Now ordinarily, we say that {sumti brode} is true just in case the referent(s) (in the evaluating world) of sumti is/are in the set of things assigned the predicate {brode}, that is, have the property brodeness in the evaluating world. This will not work for the intended purpose of {lo broda cu brode} – to say that brodas have the property — however, since generally brodaness – the referent of {lo broda} -- will not have the property brodeness, even if all the brodas do (or may have it even when all the brodas lack it). So, for xorlo to work, we need a different rule the truth of {lo broda cu brode}. Since we want this to sometimes be true even when there are no brodas, this new rule cannot appeal directly to “things which have brodaness” or the like. It must rather be written in terms of the relation between brodaness and brodeness directly, that there is a semantic or conceptual overlap. Now this overlap, to be effective in the way intended can come about in either of two ways: by conceptual inclusion (as in {lo pavyseljirna cu pavyseljirna} and perhaps {lo pavyseljirna cu blabi}) or by factual overlap (as in effect happens in the usual way of doing way of evaluating truth things that fall under one property fall also under the other).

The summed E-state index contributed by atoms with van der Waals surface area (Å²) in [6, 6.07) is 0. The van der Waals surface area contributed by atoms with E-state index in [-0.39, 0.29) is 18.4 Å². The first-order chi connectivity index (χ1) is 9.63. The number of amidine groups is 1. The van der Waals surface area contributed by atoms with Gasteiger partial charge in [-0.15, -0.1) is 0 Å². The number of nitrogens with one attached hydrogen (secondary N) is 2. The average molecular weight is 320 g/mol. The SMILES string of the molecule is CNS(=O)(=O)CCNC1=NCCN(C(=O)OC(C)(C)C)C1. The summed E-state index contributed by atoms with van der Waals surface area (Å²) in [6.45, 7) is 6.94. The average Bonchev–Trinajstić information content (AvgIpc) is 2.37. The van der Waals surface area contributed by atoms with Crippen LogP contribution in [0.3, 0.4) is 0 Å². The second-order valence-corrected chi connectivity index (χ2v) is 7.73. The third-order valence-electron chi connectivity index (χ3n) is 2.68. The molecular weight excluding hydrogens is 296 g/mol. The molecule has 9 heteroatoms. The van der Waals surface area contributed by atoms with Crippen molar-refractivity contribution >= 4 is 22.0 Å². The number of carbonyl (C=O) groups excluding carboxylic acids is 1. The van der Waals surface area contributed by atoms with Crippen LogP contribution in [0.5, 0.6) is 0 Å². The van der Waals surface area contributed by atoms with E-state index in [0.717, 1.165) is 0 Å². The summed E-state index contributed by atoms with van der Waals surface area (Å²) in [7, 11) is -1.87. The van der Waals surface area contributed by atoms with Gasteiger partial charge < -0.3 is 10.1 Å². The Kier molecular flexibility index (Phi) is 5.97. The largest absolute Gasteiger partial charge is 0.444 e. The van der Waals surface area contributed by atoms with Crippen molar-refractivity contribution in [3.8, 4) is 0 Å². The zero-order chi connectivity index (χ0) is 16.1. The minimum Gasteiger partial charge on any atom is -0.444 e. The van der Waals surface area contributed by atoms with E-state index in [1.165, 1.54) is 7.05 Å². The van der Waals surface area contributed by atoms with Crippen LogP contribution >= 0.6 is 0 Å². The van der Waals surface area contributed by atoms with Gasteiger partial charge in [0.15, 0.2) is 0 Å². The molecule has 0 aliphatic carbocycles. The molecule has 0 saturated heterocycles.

Having introduced this intensional definition of truth for {lo} expressions, we need either to find a way to apply it to all other sumti expressions or to recognize that there are two radically different definitions of truth involved here, where there was only one with old {lo}. It seems clear that we cannot make the intensional definition work with many sumti expressions – or can do so only with the introduction of considerable ad hoc complexity. Variable by their nature do not fall under some concept to be used. Neither do names (unless you have “named so-and-so” as a concept, which seems to be straining the notion of “concept” a bit). And {le} expressions are specified exactly by their referents, not by any concept (unless again “is called such-and-such” is a concept and even that has content only by pointing to the intended individuals). So, it seems we must recognize that we have a more complicated and doubled conceptual apparatus with xorlo. Of course, this makes no practical difference in using the language, only in theory; so, if it brings about some simplification in use, it is probably acceptable.